For now, just trying to keep a neutral, patient attitude...

 

Thanks for any thoughts,

Amy

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My middle dd is the SAME way.

 

I'm a Math teacher--and she just CAN NOT bring herself to ask me for help---if she can't work a problem out correctly the first time (even if she DOES NOT read the lesson first...) she will slam her book down, gripe at me then go outside (to take a walk/jog and calm herself down)...

 

My dd does much better with outside teaching--but she is stuck with me for Math--she has a hard time viewing computer screens and I'm the only Math tutor around! (She is only allowed 2 classes per semester at the CC and is taking courses I can't teach--like Spanish...)

 

I'm an online Math teacher--and I've worked with homeschoolers for over 20 years. MOST of my students have parents who are perfectly capable of teaching their high school students Math... it is just that their high school students are starting to pull away from Mom and Dad (especially in subject areas that require logical thinking!).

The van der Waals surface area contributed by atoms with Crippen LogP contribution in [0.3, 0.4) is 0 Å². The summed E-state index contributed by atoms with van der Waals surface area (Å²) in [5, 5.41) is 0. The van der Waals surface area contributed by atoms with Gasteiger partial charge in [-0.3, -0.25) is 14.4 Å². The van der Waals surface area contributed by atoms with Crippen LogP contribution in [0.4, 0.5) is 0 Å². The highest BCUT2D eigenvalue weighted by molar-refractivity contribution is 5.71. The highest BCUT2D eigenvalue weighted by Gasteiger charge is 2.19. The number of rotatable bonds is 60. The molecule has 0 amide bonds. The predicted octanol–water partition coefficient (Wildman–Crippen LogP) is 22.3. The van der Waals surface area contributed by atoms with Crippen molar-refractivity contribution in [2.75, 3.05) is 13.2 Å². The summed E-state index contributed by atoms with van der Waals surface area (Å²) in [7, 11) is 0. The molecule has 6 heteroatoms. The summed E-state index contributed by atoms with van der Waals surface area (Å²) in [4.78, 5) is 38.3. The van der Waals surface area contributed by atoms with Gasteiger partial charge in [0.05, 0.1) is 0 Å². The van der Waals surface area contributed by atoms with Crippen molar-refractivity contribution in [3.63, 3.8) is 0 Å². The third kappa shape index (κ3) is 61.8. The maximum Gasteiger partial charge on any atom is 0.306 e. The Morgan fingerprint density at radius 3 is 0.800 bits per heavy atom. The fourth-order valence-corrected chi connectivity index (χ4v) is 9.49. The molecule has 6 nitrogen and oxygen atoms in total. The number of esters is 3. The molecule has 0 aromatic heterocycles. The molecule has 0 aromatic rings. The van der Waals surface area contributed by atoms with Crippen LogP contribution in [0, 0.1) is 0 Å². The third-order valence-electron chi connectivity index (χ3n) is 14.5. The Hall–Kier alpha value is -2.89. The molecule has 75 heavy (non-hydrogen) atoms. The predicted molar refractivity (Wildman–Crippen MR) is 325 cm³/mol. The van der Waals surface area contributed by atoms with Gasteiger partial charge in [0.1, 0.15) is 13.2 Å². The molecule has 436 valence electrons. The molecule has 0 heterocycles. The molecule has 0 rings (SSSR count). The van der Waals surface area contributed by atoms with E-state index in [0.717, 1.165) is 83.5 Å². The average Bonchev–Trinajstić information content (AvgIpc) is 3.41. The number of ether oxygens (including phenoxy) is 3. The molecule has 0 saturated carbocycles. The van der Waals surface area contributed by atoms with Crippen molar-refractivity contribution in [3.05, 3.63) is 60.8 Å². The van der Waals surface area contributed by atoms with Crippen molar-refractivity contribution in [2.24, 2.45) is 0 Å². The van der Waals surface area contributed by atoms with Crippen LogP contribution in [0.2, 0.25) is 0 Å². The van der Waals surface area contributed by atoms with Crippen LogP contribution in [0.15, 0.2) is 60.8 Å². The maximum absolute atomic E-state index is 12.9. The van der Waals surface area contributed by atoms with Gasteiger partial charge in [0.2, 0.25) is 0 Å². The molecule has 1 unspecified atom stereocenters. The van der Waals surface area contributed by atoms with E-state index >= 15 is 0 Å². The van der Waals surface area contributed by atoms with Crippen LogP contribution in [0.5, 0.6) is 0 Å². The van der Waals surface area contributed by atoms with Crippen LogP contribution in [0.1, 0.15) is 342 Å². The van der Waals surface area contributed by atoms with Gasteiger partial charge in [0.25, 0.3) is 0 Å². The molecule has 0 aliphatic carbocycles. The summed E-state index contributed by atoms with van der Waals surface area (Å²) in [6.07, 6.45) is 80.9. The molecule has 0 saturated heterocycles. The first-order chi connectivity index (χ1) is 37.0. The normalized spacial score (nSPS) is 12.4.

The danger the students face in working Algebra and above independently is that they are just now developing that necessary logic--and it is VERY VERY easy to over-think and 'create' a false-logic.

 

Part of the problem is a 'heart issue' (respect and such)--part of the problem is hormonal--and part of the problem is a natural part of growing independent from your parents.

 

If you can figure out how to manage your dd---please let me know!

 

Jann

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From what you've said, maybe TT would be a good idea. It has solution cd's that give the step by step answer to every problem! That way she could look at that as many times as she wants to without anybody seeing or knowing, until she feels more confident of how to get the answer. That cd won't get mad at her or make her feel stupid. She won't be so frustrated with you, and you won't be so frustrated with her.